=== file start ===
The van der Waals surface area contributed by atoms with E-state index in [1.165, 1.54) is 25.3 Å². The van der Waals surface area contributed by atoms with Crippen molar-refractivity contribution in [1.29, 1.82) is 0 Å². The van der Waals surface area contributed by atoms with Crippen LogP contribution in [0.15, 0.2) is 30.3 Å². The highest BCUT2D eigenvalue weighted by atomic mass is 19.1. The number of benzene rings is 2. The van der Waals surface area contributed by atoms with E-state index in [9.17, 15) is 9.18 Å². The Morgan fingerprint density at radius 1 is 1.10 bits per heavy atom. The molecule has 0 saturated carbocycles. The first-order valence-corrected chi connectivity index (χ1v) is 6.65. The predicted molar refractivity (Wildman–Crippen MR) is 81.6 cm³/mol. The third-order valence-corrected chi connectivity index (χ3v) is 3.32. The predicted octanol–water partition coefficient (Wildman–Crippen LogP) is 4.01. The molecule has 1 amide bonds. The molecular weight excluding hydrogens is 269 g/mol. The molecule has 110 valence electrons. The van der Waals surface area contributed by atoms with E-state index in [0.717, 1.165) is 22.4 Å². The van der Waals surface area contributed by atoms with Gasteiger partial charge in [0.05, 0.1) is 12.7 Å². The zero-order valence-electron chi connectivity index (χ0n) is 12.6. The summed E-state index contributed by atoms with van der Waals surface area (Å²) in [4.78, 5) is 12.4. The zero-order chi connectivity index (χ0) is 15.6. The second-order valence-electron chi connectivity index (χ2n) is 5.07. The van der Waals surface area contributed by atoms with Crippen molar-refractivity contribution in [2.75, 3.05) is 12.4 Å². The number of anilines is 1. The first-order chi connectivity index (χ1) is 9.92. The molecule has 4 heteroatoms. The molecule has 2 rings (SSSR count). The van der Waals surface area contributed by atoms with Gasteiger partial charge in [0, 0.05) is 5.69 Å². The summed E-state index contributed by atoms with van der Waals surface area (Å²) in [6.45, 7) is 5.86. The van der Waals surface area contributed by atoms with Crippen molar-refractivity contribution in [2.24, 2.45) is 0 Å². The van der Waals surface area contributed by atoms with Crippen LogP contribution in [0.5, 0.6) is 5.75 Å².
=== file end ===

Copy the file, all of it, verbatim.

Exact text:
The van der Waals surface area contributed by atoms with E-state index in [1.165, 1.54) is 25.3 Å². The van der Waals surface area contributed by atoms with Crippen molar-refractivity contribution in [1.29, 1.82) is 0 Å². The van der Waals surface area contributed by atoms with Crippen LogP contribution in [0.15, 0.2) is 30.3 Å². The highest BCUT2D eigenvalue weighted by atomic mass is 19.1. The number of benzene rings is 2. The van der Waals surface area contributed by atoms with E-state index in [9.17, 15) is 9.18 Å². The Morgan fingerprint density at radius 1 is 1.10 bits per heavy atom. The molecule has 0 saturated carbocycles. The first-order valence-corrected chi connectivity index (χ1v) is 6.65. The predicted molar refractivity (Wildman–Crippen MR) is 81.6 cm³/mol. The third-order valence-corrected chi connectivity index (χ3v) is 3.32. The predicted octanol–water partition coefficient (Wildman–Crippen LogP) is 4.01. The molecule has 1 amide bonds. The molecular weight excluding hydrogens is 269 g/mol. The molecule has 110 valence electrons. The van der Waals surface area contributed by atoms with E-state index in [0.717, 1.165) is 22.4 Å². The van der Waals surface area contributed by atoms with Gasteiger partial charge in [0.05, 0.1) is 12.7 Å². The zero-order valence-electron chi connectivity index (χ0n) is 12.6. The summed E-state index contributed by atoms with van der Waals surface area (Å²) in [4.78, 5) is 12.4. The zero-order chi connectivity index (χ0) is 15.6. The second-order valence-electron chi connectivity index (χ2n) is 5.07. The van der Waals surface area contributed by atoms with Crippen molar-refractivity contribution in [2.75, 3.05) is 12.4 Å². The number of anilines is 1. The first-order chi connectivity index (χ1) is 9.92. The molecule has 4 heteroatoms. The molecule has 2 rings (SSSR count). The van der Waals surface area contributed by atoms with Gasteiger partial charge in [0, 0.05) is 5.69 Å². The summed E-state index contributed by atoms with van der Waals surface area (Å²) in [6.45, 7) is 5.86. The van der Waals surface area contributed by atoms with Crippen molar-refractivity contribution in [2.24, 2.45) is 0 Å². The van der Waals surface area contributed by atoms with Crippen LogP contribution in [0.5, 0.6) is 5.75 Å².